Austin Lawrence Littau was born at 1:39 on August 8, 2011. By the time he came he was no surprise, but he sure started off that way by deciding to come a few weeks early. He was 20 inches long and weighed 6 pounds, 14.75 ounces. Had he stayed to the due date he would have been a monster baby, something in the 9-pound range.
Watching my wife push out our son was an experience unlike any other. The strain and suffering she put into it, giving every ounce of her being to get the baby out safely, was an act of sheer will. I tried to coach and encourage here, but in truth I was just amazed at her drive and determination to get the baby out.
When Austin's head started to show I could sense we were close. The top of the head, covered in the waxy vernix substance that protects the baby's skin in utero, gave the top of the head a look like an old baseball. But as the head started to emerge more, so did all the colors and sounds that come with a baby's birth. I could see Austin's eyes and facial expression, him trying to struggle his way into a world unlike anything he had experienced to date. There was oxygen, light, clear sound. There was no liquid environment. Life went from being protected to being one of struggle, and he had to adapt immediately to survive. Breathe in, breathe out. And soon, start sucking in order to get the food he needed to survive.
To call the birth experience incredible sells it short. It's nothing sort of a miracle, not just what happens but how life can survive and thrive in such chaos. They let me cut the umbilical cord as a way to welcome him into the world in a way that was symbolic. Austin no longer could depend on just mom to survive; it had to depend on mom and dad. We are a team.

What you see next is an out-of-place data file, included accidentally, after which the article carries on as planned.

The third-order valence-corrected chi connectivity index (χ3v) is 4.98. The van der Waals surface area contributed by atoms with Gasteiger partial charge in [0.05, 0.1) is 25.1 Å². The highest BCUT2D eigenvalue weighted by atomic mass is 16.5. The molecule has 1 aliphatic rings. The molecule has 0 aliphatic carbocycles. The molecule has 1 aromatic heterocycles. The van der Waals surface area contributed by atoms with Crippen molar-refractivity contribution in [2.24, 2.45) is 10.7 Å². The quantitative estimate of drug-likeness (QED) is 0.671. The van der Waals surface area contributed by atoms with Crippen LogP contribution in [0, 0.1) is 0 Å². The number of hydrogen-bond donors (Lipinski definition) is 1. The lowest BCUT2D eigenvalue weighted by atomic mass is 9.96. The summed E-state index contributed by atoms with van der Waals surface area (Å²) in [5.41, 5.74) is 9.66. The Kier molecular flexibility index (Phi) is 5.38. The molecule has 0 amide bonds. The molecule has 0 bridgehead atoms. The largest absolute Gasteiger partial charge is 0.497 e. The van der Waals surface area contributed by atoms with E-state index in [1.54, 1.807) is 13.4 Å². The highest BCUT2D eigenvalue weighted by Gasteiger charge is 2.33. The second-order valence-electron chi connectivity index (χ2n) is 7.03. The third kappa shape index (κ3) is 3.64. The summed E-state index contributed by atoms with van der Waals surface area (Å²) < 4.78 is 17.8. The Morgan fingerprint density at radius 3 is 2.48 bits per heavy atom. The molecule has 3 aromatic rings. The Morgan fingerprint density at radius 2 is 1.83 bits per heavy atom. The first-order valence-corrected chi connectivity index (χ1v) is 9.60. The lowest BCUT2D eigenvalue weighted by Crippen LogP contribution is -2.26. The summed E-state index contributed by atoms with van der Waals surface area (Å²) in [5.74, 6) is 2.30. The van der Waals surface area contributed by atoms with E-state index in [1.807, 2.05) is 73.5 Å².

I tried not to cry at the joy I was experiencing. I failed. Miserably. But I did a good job holding it in. When I cry, my wife cries, and she still had to deal with getting the placenta out and all the cleanup. She needed her head in the game and she needed me to not lose it. So I cried behind her back.
Austin was taken almost immediately to the NICU (an intensive-care unit for newborns) because he was considered a preemie technically (if only by a few days). They observed him there for a while before letting him join us in the maternity ward. While he was there it was hard. They had to prick him with needles and shine bright lights on him as they examined him and kept a close eye out for infection and to make sure his lungs were working OK. He didn't care for it, but he didn't complain much. The most I could do was reach out a finger and let his little digits wrap around it, grasping me. I talked to him, telling him it was going to be OK and that we'd make sure he was safe.
I held Austin for the first time the next morning after he was released from the NICU. I cried a little. I was holding my son, my new definition of hope and joy. I rocked him, talked with him, and told him about the big family he was joining. I told him about all of the Twitter friends who were rooting him on with the #BabyLittauWatch conversation. I might have told him a little about the Giants.
I tried not to make it outwardly gooey. He didn't have a clue inside what I was saying. But I silently reaffirmed the prayer I've been saying since I found out my wife was pregnant, a prayer that I can find the will to daily be the best dad I can. Austin's birth was not the end of the pregnancy but a beginning of a promise I made long ago, long before he was conceived, that if I had the honor of doing this someday I was going to do it right.
I'm going to fail. But I'm going to do everything I can to make you proud, and show you that perfection is overrated compared to being a compassionate, thinking, learning, and growing person. That's the kind of son I hope to raise, and the kind of father I want to be. Hopefully we can do this together.
Post #54 in my 90-in-90 blog challenge. Blog with us and join the fun. I'll be blogging both here and on my professional blog for the challenge. For more about the 90/90 challenge, read about my call for participants. The blogs participating are on the list at the right, or follow us on the #LUBlogTribe hashtag on Twitter